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PA: Their View: Charter schools offer choice to parents
By Tim Eller
Over the past several years, I have witnessed firsthand the contentious debate regarding charter schools across Pennsylvania.
Unfortunately, there remains a complete lack of comprehensive and accurate information available to the public about the great strides being made by brick-and-mortar charter schools across the state.
There are now 160 brick-and-mortar charter schools, which are educating more than 92,000 students. The growing movement of charter schools is a result of the demand of parents who desire their child to attend a high-quality school that will provide excellent educational programs to prepare him or her to be a successful adult.
Oftentimes, parents feel that their local school district has failed their child and search for alternatives to provide their child with a quality education.
What gets lost in the charter school debate is the fact that parents consciously make the decision to enroll their child in a charter school. Students are not mandated to attend a charter school; parents voluntarily elect this option for a number of reasons, including safety and academic and educational programs offered.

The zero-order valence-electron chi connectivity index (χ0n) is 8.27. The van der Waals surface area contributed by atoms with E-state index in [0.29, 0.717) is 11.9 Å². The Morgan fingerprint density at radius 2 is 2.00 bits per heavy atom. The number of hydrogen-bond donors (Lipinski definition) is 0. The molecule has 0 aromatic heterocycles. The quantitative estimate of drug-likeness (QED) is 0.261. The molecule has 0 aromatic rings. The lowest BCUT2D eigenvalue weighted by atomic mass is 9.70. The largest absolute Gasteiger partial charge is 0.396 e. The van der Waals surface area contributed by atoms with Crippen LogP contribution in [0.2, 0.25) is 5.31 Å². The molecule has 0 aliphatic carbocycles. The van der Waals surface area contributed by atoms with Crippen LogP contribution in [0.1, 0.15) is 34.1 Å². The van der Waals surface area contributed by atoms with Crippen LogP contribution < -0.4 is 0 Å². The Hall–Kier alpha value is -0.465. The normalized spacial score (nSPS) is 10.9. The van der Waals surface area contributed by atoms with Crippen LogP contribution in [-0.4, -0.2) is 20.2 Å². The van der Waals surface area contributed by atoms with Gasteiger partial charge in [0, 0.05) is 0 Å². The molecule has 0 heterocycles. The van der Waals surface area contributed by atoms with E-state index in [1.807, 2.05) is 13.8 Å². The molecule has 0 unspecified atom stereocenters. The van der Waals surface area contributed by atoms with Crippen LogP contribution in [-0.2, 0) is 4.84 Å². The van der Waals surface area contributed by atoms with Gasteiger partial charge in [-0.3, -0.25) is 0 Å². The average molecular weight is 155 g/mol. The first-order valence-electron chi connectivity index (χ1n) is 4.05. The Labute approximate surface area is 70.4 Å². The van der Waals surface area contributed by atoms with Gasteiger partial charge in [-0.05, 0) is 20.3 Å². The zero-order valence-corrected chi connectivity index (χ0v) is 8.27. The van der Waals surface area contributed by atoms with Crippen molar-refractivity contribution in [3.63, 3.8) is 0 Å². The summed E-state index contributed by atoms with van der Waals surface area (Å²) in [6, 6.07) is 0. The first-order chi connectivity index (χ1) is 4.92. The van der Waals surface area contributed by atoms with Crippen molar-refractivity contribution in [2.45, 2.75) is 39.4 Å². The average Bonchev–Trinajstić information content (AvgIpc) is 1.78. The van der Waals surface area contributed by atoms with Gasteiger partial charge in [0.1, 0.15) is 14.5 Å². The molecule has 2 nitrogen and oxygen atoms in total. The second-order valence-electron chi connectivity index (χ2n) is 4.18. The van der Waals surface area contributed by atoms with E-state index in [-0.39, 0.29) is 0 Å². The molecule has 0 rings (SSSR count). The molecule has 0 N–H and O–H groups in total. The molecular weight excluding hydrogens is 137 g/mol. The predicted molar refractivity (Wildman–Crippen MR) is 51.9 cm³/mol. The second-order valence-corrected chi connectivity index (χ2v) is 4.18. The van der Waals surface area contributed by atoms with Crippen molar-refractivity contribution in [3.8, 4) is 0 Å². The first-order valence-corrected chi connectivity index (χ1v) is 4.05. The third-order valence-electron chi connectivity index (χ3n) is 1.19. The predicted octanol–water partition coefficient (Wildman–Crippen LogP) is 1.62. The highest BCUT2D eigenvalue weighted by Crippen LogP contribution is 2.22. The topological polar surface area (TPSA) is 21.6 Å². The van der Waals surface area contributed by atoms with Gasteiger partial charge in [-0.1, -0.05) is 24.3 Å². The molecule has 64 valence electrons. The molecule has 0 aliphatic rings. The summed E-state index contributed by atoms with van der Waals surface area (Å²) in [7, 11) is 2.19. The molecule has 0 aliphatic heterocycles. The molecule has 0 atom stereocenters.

The Keystone Alliance for Public Charter Schools is a new Harrisburg-based organization formed to provide a means for high-quality, accountable brick-and-mortar charter schools to raise awareness of the positive contributions made by charter schools and to correct the misinformation proliferated by those who oppose school choice.
The alliance operates under three pillars: advocacy, where the concept of “money following the child” should determine how public schools are funded; research, the need for a much more robust collection and nonpartisan analysis on the performance of brick-and-mortar charter schools; and expansion, where reasonable and measured expansion of brick-and-mortar charter schools is necessary across the state.
Member charter schools of the alliance are required to adhere to four principles: high quality, open enrollment, administrative transparency and financial transparency.
Across the state, there are a number of high-quality, high-performing brick-and-mortar charter schools that serve students through excellent programs and services, and receive high marks from parents.
Why should parents be prevented from making a decision that is in the best interest of their child? Parents are better positioned to know what their child needs, and, if attending a public brick-and-mortar charter school is what the parent has in mind, than that option should remain available.
This is not about pitting charter schools against school districts. This is about ensuring that students and parents have a choice when their local school district is not meeting their needs.
Across the state, there are traditional public school districts that are providing an excellent education to their students; however, there are areas in which students and parents are trapped in a failing school district at no fault of their own.
The alliance will advocate for high-quality brick-and-mortar charter schools to remain a long-term option for tens of thousands of Pennsylvania families. Doing anything less jeopardizes our future generation’s success.
Tim Eller is the executive director of the Keystone Alliance for Public Charter Schools.